One of the major challenges facing society today is the irrelevance of the educational model that is being used in classrooms across the world. At a recent conference on curriculum relevance, hosted by the International School of Geneva, Yao Ydo, the Director of UNESCO’s International Bureau of Education, spoke of an encounter he had with a minister of education (of a country I shall not name!) where he complained about the history textbooks that children were using with information dating back to the 1950s. The village where the children lived was described in the textbook with references to the colonial prefecture at the time alongside black and white photographs. How are children expected to find any interest in learning from something so outdated? To add insult to injury, this is an environment where the home language is not taught (as is the case in many of the world’s countries) and the language of instruction is a second if not third language for both the instructor and the student.
Some school programmes are more abreast of the realities of the 21st Century, teaching students about inclusion, social justice, environmental sustainability and how to use technology in reactive and ethical ways to accelerate learning and make it more accessible. However, even in these models, the core assessments that students do tend to be far removed from the exigencies of the real world: hand-written assignments, two hour examinations consisting, essentially, of knowledge regurgitation, little in the way of teaching and explicitly assessing competences.
UNESCO’s work on curriculum relevance has brought a number of themes to the fore: the hybridisation of learning, the need for educational systems to integrate learning about peace, inclusion and sustainability; a nuanced and informed application of what neurobiology tells about the psychology and emotions of learning and how this can be used to improve the classroom climate as well as strategies for genuine long term memory strengthening.
In fact, curriculum relevance runs much deeper than the content of what we teach, and it certainly means much more than using technology in the classroom. From teacher training, to assessment, from curriculum design to collaborative planning, the whole ecosystem of educational practice needs to be thought through in such a way that students experiencing the curriculum are being equipped to face the complexities and intricacies of today’s globalised world.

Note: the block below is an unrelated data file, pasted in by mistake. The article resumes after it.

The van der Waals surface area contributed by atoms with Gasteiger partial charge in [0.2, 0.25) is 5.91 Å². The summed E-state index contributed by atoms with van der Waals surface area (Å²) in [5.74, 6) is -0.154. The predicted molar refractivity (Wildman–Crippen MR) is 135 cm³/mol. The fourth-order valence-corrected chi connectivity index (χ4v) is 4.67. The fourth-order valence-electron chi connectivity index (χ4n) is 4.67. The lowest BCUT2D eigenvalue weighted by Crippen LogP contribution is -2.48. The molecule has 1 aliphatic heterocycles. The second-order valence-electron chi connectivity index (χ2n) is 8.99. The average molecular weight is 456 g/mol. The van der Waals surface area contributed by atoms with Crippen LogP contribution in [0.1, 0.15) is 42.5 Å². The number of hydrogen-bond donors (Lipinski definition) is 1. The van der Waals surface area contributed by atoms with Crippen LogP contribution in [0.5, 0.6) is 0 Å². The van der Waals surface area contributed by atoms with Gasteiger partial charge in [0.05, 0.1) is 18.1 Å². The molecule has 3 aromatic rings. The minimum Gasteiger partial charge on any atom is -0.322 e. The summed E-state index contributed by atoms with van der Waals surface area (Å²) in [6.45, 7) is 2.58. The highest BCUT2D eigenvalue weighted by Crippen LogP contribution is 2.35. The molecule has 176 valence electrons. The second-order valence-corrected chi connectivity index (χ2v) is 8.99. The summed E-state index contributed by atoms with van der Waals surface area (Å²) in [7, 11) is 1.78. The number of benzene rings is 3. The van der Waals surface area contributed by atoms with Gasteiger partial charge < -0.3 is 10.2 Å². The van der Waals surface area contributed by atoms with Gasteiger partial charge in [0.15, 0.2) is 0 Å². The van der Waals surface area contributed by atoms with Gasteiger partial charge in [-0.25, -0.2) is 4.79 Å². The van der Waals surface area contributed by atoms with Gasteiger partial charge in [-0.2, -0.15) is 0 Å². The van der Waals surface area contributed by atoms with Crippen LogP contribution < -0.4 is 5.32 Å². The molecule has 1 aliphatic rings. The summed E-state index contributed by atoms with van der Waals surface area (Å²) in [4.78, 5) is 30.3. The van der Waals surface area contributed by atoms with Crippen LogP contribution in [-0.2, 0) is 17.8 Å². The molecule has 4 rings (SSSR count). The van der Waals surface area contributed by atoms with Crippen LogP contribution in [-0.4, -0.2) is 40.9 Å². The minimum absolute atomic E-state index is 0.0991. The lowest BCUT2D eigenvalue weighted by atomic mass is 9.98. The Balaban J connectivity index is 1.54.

These are three steps I have taken with my colleagues over the last years and I would recommend them to anyone working in schools or universities:
- Decolonising the curriculum
This means looking at the cultural affiliations, references and assumptions that lie scattered across the curriculum, often unconsciously. We can no longer be teaching from the perspective of one continent alone in an era of multiple identities, continual immigration and more sophisticated understandings of the multiplicity of the human condition. If educators do not look at the unconscious bias and cultural assumptions of what they are teaching, these forces will remain invisible to them and send out an antiquated message that is also harmful for the agency and identity building of those who do not fit into such narratives. Read more here
- Widening assessment
Relying on narrow, high stakes assessments that test academic skills is not enough to account for the diverse ways in which someone can be gifted. Assessments should span several competences including interpersonal ones, those related to the environment and the way we use tools and resources such as new technologies. Our work at the coalition to honour all learning is a place to start if you are seeking to broaden assessment.
- Moving the needle on sustainable development
I was happy to sign, on behalf of our school, the Doughnut Economic Action Lab’s open letter for a course in regenerative economics, so as to teach students economic systems and processes that will respond to the number one threat facing us today: climate change. Schools must weave into the curriculum learnings and the nurturing of competences such as environmental custodianship that will empower us to act in a unified fashion for the sake of the planet. Committing to sustainable development in educational institutions means thinking intentionally about energy consumption in the physical design of buildings, the content and form of the curriculum and the behaviours of people in schools and universities.
There are clearly many more steps to take, and these will set us on a journey, so one should not expect to see immediate results for it is not easy to change any curriculum structure. As Woodrow Wilson said “It is easier to change the location of a cemetery, than to change the school curriculum.” However, curriculum relevance is an overarching trope that calls us to action: every step counts. Which will you be taking today?